What is a Conserver?
- December 09, 2009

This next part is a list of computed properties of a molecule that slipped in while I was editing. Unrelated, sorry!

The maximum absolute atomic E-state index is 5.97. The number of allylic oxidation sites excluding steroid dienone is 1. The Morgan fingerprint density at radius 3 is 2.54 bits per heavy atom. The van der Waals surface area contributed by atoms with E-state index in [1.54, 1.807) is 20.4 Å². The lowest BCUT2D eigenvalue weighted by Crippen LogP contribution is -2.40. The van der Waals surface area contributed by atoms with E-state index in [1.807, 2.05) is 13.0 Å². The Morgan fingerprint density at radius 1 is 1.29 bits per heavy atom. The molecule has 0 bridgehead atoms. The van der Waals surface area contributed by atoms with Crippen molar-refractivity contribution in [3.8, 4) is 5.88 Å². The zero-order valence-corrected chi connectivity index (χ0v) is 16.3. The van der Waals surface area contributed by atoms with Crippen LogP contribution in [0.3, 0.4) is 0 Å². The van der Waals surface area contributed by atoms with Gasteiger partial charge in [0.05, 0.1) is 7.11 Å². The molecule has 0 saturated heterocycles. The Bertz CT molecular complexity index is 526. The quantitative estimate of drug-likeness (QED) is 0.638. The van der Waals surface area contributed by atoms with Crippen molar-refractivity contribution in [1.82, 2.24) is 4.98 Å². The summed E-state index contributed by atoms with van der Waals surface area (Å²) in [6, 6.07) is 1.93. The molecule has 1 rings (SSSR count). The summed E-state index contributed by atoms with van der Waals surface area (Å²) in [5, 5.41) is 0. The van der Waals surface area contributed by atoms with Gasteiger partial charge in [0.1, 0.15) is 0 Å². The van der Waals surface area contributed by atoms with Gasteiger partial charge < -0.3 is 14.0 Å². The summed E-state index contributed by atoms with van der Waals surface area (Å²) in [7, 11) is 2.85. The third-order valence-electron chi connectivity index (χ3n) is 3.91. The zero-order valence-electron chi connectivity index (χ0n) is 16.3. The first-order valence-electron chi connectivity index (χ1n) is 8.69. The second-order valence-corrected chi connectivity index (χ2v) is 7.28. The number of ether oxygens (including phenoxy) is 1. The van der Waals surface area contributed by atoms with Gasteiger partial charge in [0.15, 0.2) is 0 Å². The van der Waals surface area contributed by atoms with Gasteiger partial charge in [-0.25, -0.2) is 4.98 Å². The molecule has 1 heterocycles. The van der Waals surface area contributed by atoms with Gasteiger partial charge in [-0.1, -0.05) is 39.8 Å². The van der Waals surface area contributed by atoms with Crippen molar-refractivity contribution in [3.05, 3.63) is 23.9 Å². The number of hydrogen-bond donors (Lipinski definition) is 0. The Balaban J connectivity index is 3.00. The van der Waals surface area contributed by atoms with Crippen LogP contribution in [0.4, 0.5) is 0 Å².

A serial console management system which provide remote access to logs and system consoles to a master or central host is called a Conserver. Local and network serial connections both are supported by Conserver. Conserver also helps in the replay of the server console history even though the server is down. Numerous users can connect to single serial connection, out of these several users only one will have write access. Conserver was originally named as “Console Server” and was written by Tom Fine. At LISA IV in Colorado Springs. A program similar to Conserver was previously written at Prude University. Authors assumed that Fine’s Code was based on their version so they launched it as version 8. Later on it was forked into several different versions and used by IBM, Sun Microsystems and various others. Merging Forks with most features and adding SSL encryption, USD networking, PAM authentication and TCP Wrapper. Conserver was initially written to be used on RS 232 serial wired multi-port kind of cards. Most of the modern day setups use different management Console server and Ethernet networks. Usually some kind of SSH or reverse telnet is used. Kind of network protocol is not limited, in such situation command line tools can generate a virtual serial channel. One of the most suitable example is SOL. Unix domain sockets in conserver can allows a User-mode Linux or a Vmware virtual machine host to log the console output of guests.
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